COS 226 Programming Assignment Checklist: 8 Puzzle

Frequently Asked Questions

Can I use different class names, method names, or method signatures from those proscribed in the API? No. This will incur a serious deduction.

Do I have to implement my own stack, queue, and priority queue? No. Use the versions from lecture. You can either download them individually or download adt.jar and add it to your classpath.

How do I return an Iterable<Board>? Add the elements you want to a Stack<Board> or Queue<Board> and return that.

How do I implement equals()? See the example from the elementary symbol table lecture. Be careful to get it right.

How do I print out solution once I've dequeued the goal state? Since each state records the previous state to get there, you can chase the pointers all the way back to the initial state (and print them in reverse order).

Will the total number of states be enqueued be the same for everyone in the class? Not necessarily. When you remove the minimum key from the priority queue, there might be several with the same priority. The one that is removed depends on the order in which you enqueue neighboring states.

How do I create a board from the input format? Feel free to use the following.

int N = StdIn.readInt();
int[][] tiles = new int[N][N];
for (int i = 0; i < N; i++)
    for (int j = 0; j < N; j++)
        tiles[i][j] = StdIn.readInt();
Board board = new Board(tiles);

I run out of memory of some of the large instances. What should I do? Be sure to ask Java for additional memory, e.g., java -Xmx1600m Solver < ftp/puzzle36.txt. If your program is unable to solve certain instances, document that in your readme.txt file.

My program can't solve puzzle4x4-hard1.txt, even if I give it a huge amount of space. What am I doing wrong? Probably nothing. The A* algorithm will struggle to solve even some 4-by-4 instances.

Testing and Submission

Input.   The ftp directory contains many sample input files. The shortest solution to puzzleN.txt requires exactly N moves. Warning: puzzle36.txt is especially difficult.

Testing. A good way to automatically run your program on our test inputs is to use

Readme. Use the following readme file template and answer all questions.

Possible Progress Steps

These are purely suggestions for how you might make progress. You do not have to follow these steps.


Is there a faster way to find solutions to random 4-by-4 puzzles that don't necessarily use the minimum number of moves? Yes, change the priority function to put more weight on the Manhattan distance, e.g., 100 times the Manhattan distance plus the number of moves made already.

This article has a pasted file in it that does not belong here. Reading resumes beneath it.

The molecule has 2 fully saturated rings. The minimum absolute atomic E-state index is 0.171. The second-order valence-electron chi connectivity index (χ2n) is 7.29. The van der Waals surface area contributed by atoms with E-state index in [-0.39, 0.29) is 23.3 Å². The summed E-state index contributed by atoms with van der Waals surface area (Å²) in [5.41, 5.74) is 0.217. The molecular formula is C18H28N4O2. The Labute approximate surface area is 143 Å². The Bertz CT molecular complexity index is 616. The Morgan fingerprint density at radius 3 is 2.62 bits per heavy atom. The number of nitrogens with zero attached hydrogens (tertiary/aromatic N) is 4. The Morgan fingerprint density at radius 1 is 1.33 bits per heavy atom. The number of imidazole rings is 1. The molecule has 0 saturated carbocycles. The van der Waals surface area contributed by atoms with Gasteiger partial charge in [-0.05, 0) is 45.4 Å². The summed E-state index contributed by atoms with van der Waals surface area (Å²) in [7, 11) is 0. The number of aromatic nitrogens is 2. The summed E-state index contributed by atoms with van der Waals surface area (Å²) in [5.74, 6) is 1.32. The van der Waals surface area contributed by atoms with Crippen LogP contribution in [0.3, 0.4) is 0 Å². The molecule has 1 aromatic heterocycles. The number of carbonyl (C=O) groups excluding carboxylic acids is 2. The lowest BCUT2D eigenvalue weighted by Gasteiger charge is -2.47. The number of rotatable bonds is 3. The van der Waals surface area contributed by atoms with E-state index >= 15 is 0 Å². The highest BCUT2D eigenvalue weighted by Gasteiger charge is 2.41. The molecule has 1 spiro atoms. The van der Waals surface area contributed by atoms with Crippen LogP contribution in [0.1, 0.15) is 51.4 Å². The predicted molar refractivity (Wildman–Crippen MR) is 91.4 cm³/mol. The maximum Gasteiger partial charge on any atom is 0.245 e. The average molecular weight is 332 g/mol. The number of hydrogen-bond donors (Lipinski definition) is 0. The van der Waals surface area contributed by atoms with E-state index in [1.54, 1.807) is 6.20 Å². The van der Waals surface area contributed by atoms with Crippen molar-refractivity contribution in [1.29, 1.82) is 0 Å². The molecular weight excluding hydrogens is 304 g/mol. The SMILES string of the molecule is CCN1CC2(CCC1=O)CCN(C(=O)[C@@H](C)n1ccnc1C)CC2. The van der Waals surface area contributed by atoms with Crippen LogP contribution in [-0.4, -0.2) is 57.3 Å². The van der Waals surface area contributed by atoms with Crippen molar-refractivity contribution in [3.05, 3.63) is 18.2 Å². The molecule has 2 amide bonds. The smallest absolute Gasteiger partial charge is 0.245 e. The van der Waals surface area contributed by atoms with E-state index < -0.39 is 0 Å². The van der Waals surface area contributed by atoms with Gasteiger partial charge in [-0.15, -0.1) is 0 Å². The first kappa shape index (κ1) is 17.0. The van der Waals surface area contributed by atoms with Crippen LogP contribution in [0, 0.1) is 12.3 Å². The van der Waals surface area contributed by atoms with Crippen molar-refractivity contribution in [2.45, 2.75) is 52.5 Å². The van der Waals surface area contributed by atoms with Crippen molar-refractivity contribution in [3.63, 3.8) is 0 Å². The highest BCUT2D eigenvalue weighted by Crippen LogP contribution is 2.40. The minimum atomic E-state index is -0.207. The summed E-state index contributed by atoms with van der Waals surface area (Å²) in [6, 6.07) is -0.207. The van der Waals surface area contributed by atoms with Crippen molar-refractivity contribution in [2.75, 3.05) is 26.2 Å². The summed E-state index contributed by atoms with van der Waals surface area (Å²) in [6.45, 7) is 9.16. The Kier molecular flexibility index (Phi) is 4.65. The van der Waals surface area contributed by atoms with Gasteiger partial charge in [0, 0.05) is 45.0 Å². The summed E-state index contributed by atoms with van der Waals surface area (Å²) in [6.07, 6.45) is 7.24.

What if I want to solve random 4-by-4 puzzles in the minimum number of moves? Use the A* algorithm but with a better priority function. One approach is to use a pattern database. For each possible configuration of 4 tiles and the blank, determine the minimum number of moves to put just these tiles in their proper position and store these values in a database. The heuristic value is the maximum over all configurations, plus the number of moves made so far. This can reduce the number of states examined for random 15-puzzle instances by a factor of 1000.

Can a puzzle have more than one shortest solution? Yes. See puzzle07.txt.

 Solution 1
 1  2  3    1  2  3    1  2  3    1  2  3    1  2  3    1  2  3    1  2  3    1  2  3 
    7  6    7     6    7  4  6    7  4  6       4  6    4     6    4  5  6    4  5  6 
 5  4  8    5  4  8    5     8       5  8    7  5  8    7  5  8    7     8    7  8   

 Solution 2
 1  2  3    1  2  3    1  2  3    1  2  3    1  2  3    1  2  3    1  2  3    1  2  3
    7  6    5  7  6    5  7  6    5     6       5  6    4  5  6    4  5  6    4  5  6 
 5  4  8       4  8    4     8    4  7  8    4  7  8       7  8    7     8    7  8  

Is there an efficient way to solve the 8-puzzle and its generalizations? Finding a shortest solution to a slider puzzle is NP-hard, so it's unlikely that aan efficient solution exists.

Are there better algorithms for solving the 15-puzzle? This paper uses a variation of the A* algorithm known as IDA* (for iterative deepening).

What if I don't care about finding the shortest solution? In this case, there are efficient algorithms. This paper describes an algorithm that performs N^3 moves.